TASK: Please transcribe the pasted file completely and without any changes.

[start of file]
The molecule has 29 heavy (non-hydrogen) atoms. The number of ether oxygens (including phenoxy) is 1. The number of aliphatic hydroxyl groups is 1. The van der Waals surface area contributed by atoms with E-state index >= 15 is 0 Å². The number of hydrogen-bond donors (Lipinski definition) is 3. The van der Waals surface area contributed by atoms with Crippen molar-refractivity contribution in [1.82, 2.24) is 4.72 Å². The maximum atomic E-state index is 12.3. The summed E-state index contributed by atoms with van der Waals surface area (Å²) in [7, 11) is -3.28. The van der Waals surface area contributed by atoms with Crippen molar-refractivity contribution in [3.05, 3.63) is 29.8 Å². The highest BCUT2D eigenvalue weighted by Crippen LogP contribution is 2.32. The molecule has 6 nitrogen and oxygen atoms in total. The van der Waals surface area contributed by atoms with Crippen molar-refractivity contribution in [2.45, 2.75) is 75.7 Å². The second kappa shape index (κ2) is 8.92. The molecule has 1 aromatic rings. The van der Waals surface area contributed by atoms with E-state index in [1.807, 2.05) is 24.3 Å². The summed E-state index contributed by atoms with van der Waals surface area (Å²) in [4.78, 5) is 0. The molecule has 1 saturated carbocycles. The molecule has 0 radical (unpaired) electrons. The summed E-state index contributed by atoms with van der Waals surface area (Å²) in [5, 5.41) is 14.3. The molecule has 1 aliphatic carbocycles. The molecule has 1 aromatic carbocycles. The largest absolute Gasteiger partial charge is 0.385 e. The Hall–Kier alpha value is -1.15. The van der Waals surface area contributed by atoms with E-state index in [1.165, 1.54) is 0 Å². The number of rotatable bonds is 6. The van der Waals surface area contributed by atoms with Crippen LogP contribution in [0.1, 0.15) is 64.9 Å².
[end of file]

The molecule has 29 heavy (non-hydrogen) atoms. The number of ether oxygens (including phenoxy) is 1. The number of aliphatic hydroxyl groups is 1. The van der Waals surface area contributed by atoms with E-state index >= 15 is 0 Å². The number of hydrogen-bond donors (Lipinski definition) is 3. The van der Waals surface area contributed by atoms with Crippen molar-refractivity contribution in [1.82, 2.24) is 4.72 Å². The maximum atomic E-state index is 12.3. The summed E-state index contributed by atoms with van der Waals surface area (Å²) in [7, 11) is -3.28. The van der Waals surface area contributed by atoms with Crippen molar-refractivity contribution in [3.05, 3.63) is 29.8 Å². The highest BCUT2D eigenvalue weighted by Crippen LogP contribution is 2.32. The molecule has 6 nitrogen and oxygen atoms in total. The van der Waals surface area contributed by atoms with Crippen molar-refractivity contribution in [2.45, 2.75) is 75.7 Å². The second kappa shape index (κ2) is 8.92. The molecule has 1 aromatic rings. The van der Waals surface area contributed by atoms with E-state index in [1.807, 2.05) is 24.3 Å². The summed E-state index contributed by atoms with van der Waals surface area (Å²) in [4.78, 5) is 0. The molecule has 1 saturated carbocycles. The molecule has 0 radical (unpaired) electrons. The summed E-state index contributed by atoms with van der Waals surface area (Å²) in [5, 5.41) is 14.3. The molecule has 1 aliphatic carbocycles. The molecule has 1 aromatic carbocycles. The largest absolute Gasteiger partial charge is 0.385 e. The Hall–Kier alpha value is -1.15. The van der Waals surface area contributed by atoms with E-state index in [1.165, 1.54) is 0 Å². The number of rotatable bonds is 6. The van der Waals surface area contributed by atoms with Crippen LogP contribution in [0.1, 0.15) is 64.9 Å².